Expect the Worst But Hope for the Best

Some of our beautiful trench beds

Some of our beautiful trench beds

My mantra for Peace Corps has been expect the worst and hope for the best. This may seem strange to you, but it has worked out remarkably well. You see, PC is full of the unknown, and try as you might, it’s impossible not to for expectations. So rather than try for the unrealistic no-expectations, I decided I would expect the worst in every situation, and if it turned out better, that I would be happy. Therefore I wasn’t disappointed with my site placement, schools, village, or what I do here. Because I expected the worst.

Anyways, today we had the pre-judging visit for the EduPlant school garden competition. Two employees from EduPlant came to our school to see our garden and decide whether they should recommend my school to go to the finals in Johannesburg in October. Our school garden has been a work in progress since February, and there is still soooo much that can be done to make it sustainable. So I was expecting the worst: the judges to take one look at the school and say “Are you kidding?! You call this a garden!! Psshhh!!” I would have been crushed, but I expected to be disappointed, though I hoped that wouldn’t happen.

The judging went far better than I allowed myself to hope for! The judges seemed impressed by our humble little garden, which made me incredibly happy. They told us that because we had food growing now, in the middle of winter, they could only imagine how beautiful our garden would look come summer. That made me excited to see what our garden would look like come summer, which I hadn’t considered before! They gave us lots of recommendations to improve our garden, which I am ready to implement (in fact, I did build and start up a compost bin today after the visit). Then we sat down to discuss our future plans, and the day got even better.

We actually have a chance to go to the finals, which is beyond what I thought was possible. While they are only partway through judging in the Northwest province, they said we at least stood a chance at going to the finals. So, even though we may not end up getting invited to the finals, we are making preparations. We are in the process of figuring out which learners would go, if we are invited. Through the garden club I started last week, I’ll be continuing to educate the learners on Permaculture methods, and therefore prepare some of them to make presentations at the finals, if it comes to that. But mostly we’ll be teaching the kids sustainable gardening practices, which is what I wanted to do from the get-go. The competition motivates the teachers to help me with this, which is awesome.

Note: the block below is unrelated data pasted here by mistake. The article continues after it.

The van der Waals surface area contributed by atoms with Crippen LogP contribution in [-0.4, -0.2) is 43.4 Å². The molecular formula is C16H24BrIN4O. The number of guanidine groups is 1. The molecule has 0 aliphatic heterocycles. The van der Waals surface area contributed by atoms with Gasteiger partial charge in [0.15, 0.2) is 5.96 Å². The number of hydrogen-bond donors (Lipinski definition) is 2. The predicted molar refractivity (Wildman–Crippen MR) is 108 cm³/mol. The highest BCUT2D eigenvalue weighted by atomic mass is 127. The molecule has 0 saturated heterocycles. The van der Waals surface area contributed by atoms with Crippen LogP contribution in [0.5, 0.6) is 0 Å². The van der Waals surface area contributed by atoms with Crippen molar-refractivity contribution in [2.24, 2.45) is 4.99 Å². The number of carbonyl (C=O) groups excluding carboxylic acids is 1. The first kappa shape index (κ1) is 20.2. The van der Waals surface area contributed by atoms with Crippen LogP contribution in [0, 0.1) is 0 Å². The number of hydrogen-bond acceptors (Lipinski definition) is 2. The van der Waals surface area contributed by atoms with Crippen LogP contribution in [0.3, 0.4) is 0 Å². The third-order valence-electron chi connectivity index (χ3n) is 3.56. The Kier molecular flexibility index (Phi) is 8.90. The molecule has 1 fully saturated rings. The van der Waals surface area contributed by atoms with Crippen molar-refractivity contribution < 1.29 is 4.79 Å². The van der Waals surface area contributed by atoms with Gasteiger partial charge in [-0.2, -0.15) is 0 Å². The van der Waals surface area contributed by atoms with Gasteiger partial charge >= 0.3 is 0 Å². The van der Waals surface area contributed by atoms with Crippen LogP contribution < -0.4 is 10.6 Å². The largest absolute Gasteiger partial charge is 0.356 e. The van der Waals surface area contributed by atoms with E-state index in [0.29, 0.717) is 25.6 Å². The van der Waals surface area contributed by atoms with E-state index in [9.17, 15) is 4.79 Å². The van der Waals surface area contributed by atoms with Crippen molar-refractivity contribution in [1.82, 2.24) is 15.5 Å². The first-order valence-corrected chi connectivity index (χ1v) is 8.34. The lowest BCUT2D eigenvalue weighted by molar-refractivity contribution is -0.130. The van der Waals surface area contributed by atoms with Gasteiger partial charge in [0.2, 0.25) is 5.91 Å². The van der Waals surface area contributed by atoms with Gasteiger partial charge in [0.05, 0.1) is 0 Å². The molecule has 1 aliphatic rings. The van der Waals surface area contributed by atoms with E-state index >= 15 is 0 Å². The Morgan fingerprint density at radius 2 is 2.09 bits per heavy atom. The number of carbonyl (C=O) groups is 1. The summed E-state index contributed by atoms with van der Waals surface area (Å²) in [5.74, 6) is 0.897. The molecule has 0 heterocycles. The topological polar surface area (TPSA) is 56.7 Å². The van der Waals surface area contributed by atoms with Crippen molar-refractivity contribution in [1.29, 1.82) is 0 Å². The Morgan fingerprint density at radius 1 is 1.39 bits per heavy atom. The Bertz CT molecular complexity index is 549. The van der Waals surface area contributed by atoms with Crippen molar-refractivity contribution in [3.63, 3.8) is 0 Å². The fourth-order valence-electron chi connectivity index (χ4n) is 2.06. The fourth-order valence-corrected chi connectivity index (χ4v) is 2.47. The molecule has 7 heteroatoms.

We also received a TON of seeds from the judges, which is great. Flowers, herbs, veggies…all sorts of great things for the garden, and I’m excited to get planting come spring! We have some spinach seeds which produce coloured stalks-it’ll be fun to see if people will actually eat them! 😉

The seeds we received

The seeds we received

The compost bin i made after the judges visited

The compost bin i made after the judges visited


About Jen Lamos

Christ follower. Writer. Permaculturist. RPCV. Photographer. Gardener. Keeper of Chickens. Daughter of God.

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